Fiction and poetry seem to use different parts of the brain. Usually I write one or the other exclusively for a period of time. My desire to write fiction emerged in my thirties after a period of intense introspection when I was sick of myself. Fiction wasn’t about me, me, me and that was such a relief. At the same time, my poetry was becoming more out-turned, taking on some of the qualities of fiction. I particularly like dialogue and found the interaction between characters engaging. But I had to learn and unlearn writing habits to be able to move between poetry and fiction. Poets can rely more on certain flourishes of language. The reader is conscious of the poet throughout and can enjoy what the poet can do with language or with ideas. The pleasure of fiction often resides in the ability to forget the author is even there. I had to learn how to get out of the way.

10 - What kind of writing routine do you tend to keep, or do you even have one? How does a typical day (for you) begin?

I write when I’m drawn to write and usually something is gathering momentum in the back of my mind for a while before I start actively throwing out the fishing line. Observing, musing, laughing at stories people tell you, letting your dreams and deeper sleep states do their mysterious work are all part of writing, so it’s hard to talk about a routine. In a way, those of us who write are always writing. Maybe this comes from having done so much writing in my head while I was pushing strollers. I remember these experiences as happy instead of frustrating, and my children have both grown into people who love to sit quietly and think as they move through time and space. They’ve been excellent travelers.
11 - When your writing gets stalled, where do you turn or return for (for lack of a better word) inspiration?

Playing the harp clears away cobwebs when I’m stuck. Wood vibrates against my shoulder in such an effortless way that I’m freed from words. Usually it’s best to walk away and leave a piece of writing alone, sometimes for years. Then what I was trying to write works itself out without the interference of my ego. Or not, in which case I can abandon it. One is drawn to explore experiences one doesn’t fully understand. That’s why the images are there, the atmosphere, the sense of something trying to pull together. If you’re lucky, the philosopher and craftsperson catch up. In the meantime, make music, or throw colour, or walk through a blizzard.

12 - How does your most recent book compare to your previous work? How does it feel different?

Two Hemispheres is more direct and urgent. I was deeply moved by the photos of the women in the Surrey County Lunatic Asylum and wanted to engage with them, to give them my full attention. Writing that book was an act of love, for them, for my troubled family members, for myself and my immediate family and all people who struggle with darkness. As all people do who are not psychopaths.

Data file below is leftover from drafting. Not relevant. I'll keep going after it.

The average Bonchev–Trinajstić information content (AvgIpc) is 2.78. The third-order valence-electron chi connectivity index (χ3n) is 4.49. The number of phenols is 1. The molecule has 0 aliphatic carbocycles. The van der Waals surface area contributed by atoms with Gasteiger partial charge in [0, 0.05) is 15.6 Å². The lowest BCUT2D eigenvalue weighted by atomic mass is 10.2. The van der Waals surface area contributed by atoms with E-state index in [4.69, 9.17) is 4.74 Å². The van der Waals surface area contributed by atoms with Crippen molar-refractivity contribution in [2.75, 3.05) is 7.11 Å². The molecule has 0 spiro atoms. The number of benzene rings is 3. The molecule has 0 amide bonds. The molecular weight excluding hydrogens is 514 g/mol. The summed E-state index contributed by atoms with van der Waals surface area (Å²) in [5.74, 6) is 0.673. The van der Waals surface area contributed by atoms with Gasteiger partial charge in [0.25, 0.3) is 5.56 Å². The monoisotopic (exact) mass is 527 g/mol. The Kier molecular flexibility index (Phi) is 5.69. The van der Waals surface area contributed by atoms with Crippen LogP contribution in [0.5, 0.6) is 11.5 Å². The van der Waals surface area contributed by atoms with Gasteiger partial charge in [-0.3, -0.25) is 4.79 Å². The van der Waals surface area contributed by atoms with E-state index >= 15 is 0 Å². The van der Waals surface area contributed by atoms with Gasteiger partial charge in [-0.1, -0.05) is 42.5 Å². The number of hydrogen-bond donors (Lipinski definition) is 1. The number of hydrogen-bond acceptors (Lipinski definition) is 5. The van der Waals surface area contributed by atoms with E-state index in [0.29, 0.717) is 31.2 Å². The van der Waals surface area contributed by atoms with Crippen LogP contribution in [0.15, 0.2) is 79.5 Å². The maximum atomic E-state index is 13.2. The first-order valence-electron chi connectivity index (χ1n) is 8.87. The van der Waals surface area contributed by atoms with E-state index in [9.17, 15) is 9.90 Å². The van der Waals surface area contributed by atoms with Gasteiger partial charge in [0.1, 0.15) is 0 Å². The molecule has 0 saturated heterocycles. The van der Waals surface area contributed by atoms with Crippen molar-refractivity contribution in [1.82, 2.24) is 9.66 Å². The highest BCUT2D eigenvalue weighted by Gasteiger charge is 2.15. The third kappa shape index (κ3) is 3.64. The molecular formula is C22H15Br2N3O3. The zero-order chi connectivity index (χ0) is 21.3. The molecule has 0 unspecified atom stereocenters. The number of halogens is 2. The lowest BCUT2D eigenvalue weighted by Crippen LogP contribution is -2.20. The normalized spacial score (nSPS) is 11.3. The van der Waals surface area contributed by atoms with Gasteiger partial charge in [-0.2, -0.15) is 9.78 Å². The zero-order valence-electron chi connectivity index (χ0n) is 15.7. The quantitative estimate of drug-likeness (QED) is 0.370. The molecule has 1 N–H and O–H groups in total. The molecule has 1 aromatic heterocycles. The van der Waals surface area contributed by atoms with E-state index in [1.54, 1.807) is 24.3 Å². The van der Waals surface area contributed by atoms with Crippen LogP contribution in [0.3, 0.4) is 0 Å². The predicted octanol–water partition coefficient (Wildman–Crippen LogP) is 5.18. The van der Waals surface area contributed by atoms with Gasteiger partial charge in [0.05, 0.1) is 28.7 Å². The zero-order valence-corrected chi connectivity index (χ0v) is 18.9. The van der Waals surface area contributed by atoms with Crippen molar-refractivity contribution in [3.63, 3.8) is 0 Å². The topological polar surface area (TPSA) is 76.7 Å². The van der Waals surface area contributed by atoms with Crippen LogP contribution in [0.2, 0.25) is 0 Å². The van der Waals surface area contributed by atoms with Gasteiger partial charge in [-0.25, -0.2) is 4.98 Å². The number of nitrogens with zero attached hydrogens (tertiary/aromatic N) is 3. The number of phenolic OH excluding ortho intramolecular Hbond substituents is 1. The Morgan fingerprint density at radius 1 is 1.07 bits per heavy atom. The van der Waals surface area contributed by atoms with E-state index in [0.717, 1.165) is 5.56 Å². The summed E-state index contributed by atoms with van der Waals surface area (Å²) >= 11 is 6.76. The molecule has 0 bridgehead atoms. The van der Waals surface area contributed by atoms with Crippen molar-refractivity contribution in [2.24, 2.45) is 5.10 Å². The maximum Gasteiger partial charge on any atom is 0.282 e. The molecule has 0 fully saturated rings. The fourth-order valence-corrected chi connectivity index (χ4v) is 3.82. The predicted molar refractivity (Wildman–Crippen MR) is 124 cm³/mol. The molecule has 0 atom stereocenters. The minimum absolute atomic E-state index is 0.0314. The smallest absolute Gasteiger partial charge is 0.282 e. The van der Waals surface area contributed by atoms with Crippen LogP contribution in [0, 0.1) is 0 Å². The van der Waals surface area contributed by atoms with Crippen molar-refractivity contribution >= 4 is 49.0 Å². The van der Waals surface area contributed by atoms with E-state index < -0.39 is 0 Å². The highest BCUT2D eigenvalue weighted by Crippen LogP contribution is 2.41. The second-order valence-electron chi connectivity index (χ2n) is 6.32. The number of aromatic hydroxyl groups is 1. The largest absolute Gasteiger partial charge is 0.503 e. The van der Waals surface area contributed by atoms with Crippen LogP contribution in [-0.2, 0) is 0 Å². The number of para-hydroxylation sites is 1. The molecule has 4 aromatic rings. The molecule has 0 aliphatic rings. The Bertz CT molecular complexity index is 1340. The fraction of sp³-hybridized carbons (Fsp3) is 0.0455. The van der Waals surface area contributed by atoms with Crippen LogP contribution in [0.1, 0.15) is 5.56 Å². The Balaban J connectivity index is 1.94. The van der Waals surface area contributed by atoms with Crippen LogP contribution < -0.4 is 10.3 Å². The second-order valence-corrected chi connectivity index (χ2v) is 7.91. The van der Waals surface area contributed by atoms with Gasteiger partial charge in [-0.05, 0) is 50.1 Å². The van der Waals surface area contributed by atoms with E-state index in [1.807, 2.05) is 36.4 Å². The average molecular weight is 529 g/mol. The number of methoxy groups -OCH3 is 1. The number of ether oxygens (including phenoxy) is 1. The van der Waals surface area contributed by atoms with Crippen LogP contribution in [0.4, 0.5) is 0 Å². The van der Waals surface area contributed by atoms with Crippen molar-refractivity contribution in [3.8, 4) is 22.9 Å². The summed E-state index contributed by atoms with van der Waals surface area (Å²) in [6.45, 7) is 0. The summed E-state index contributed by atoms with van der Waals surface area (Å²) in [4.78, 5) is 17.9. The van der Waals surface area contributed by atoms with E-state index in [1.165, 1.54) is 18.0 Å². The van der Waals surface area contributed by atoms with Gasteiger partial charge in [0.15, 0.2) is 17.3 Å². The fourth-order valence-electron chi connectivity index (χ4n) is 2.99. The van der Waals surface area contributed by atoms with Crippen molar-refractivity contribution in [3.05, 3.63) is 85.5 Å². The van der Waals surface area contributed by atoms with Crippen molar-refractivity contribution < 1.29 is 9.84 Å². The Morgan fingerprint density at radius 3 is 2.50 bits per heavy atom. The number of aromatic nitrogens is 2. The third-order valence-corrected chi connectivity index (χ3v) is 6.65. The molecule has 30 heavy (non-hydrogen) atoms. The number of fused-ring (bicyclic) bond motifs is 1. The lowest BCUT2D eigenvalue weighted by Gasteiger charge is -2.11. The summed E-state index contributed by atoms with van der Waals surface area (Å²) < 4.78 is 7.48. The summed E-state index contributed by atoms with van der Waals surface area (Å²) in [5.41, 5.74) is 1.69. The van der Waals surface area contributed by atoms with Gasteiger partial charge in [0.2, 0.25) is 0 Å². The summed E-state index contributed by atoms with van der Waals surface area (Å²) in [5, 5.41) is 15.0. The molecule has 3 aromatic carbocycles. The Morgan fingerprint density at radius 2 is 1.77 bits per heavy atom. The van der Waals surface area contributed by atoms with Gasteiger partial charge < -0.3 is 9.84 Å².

13 - David W. McFadden once said that books come from books, but are there any other forms that influence your work, whether nature, music, science or visual art?

Nature is and has always been my element, my solace. Despite my Roman Catholic upbringing with its daily dogma and interminable ritual, I knew from my earliest age that I was a pagan.
14 - What would you like to do that you haven't yet done?

Be completely comfortable in my own skin.
15 - If you could pick any other occupation to attempt, what would it be? Or, alternately, what do you think you would have ended up doing had you not been a writer?

My interest in people’s stories could have led me to being a therapist of some sort. But I also love trees and am quite happy alone so could have been a tree surgeon.

16 - What made you write, as opposed to doing something else?

The great solace I found in books. A solace so intimate, it was like whispering under the covers. All is right in the world when I’m absorbed in a book.
17 - What was the last great book you read? What was the last great film?

I’ve been reading nonfiction lately. Two books come to mind: Heart of a Soldier by James Stewart, which traces the friendship of two men from their days serving in Viet Nam to September 11, 2001, when one of them dies in the World Trade Centre; and Into the Wild by Jon Krakauer, which follows the wayward travels of a young middle class man who eventually starves to death in an old school bus in the Alaskan wilderness. Both books are illuminating glimpses into male questing in the modern context.

The last wonderful movie was Away from Her, for the artistry, the acting and the Canadian landscape which is so absent from mainstream film.

18 - What are you currently working on?

I’m finishing up a collection of short fiction. Many of the stories are set in a hospice. I’m fascinated by that place between consciousness and unconsciousness, between being and not being.